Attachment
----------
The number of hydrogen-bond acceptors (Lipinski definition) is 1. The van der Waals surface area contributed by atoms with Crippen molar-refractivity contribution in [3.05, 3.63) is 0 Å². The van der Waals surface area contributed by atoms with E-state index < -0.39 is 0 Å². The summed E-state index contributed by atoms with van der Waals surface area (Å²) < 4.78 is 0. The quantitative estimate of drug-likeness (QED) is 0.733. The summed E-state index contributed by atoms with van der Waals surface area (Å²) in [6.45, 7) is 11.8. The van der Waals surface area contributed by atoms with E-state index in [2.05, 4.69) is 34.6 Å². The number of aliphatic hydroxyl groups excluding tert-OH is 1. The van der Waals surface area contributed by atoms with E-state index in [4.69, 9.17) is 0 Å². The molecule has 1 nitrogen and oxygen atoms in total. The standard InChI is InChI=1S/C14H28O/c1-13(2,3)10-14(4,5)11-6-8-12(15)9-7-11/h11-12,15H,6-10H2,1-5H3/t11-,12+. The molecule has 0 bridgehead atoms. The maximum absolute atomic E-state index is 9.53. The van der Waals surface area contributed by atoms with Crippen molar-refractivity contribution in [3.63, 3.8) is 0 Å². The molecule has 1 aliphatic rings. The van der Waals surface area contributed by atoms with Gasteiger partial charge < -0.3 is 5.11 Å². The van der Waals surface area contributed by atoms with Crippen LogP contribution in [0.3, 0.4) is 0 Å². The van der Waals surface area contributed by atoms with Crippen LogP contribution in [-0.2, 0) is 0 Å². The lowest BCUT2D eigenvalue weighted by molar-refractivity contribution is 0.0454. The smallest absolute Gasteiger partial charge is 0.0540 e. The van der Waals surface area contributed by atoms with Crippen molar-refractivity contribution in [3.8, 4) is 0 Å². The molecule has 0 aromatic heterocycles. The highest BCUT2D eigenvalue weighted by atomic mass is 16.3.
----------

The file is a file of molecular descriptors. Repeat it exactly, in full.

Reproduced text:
The number of hydrogen-bond acceptors (Lipinski definition) is 1. The van der Waals surface area contributed by atoms with Crippen molar-refractivity contribution in [3.05, 3.63) is 0 Å². The van der Waals surface area contributed by atoms with E-state index < -0.39 is 0 Å². The summed E-state index contributed by atoms with van der Waals surface area (Å²) < 4.78 is 0. The quantitative estimate of drug-likeness (QED) is 0.733. The summed E-state index contributed by atoms with van der Waals surface area (Å²) in [6.45, 7) is 11.8. The van der Waals surface area contributed by atoms with E-state index in [2.05, 4.69) is 34.6 Å². The number of aliphatic hydroxyl groups excluding tert-OH is 1. The van der Waals surface area contributed by atoms with E-state index in [4.69, 9.17) is 0 Å². The molecule has 1 nitrogen and oxygen atoms in total. The standard InChI is InChI=1S/C14H28O/c1-13(2,3)10-14(4,5)11-6-8-12(15)9-7-11/h11-12,15H,6-10H2,1-5H3/t11-,12+. The molecule has 0 bridgehead atoms. The maximum absolute atomic E-state index is 9.53. The van der Waals surface area contributed by atoms with Crippen molar-refractivity contribution in [3.63, 3.8) is 0 Å². The molecule has 1 aliphatic rings. The van der Waals surface area contributed by atoms with Gasteiger partial charge < -0.3 is 5.11 Å². The van der Waals surface area contributed by atoms with Crippen LogP contribution in [0.3, 0.4) is 0 Å². The van der Waals surface area contributed by atoms with Crippen LogP contribution in [-0.2, 0) is 0 Å². The lowest BCUT2D eigenvalue weighted by molar-refractivity contribution is 0.0454. The smallest absolute Gasteiger partial charge is 0.0540 e. The van der Waals surface area contributed by atoms with Crippen molar-refractivity contribution in [3.8, 4) is 0 Å². The molecule has 0 aromatic heterocycles. The highest BCUT2D eigenvalue weighted by atomic mass is 16.3.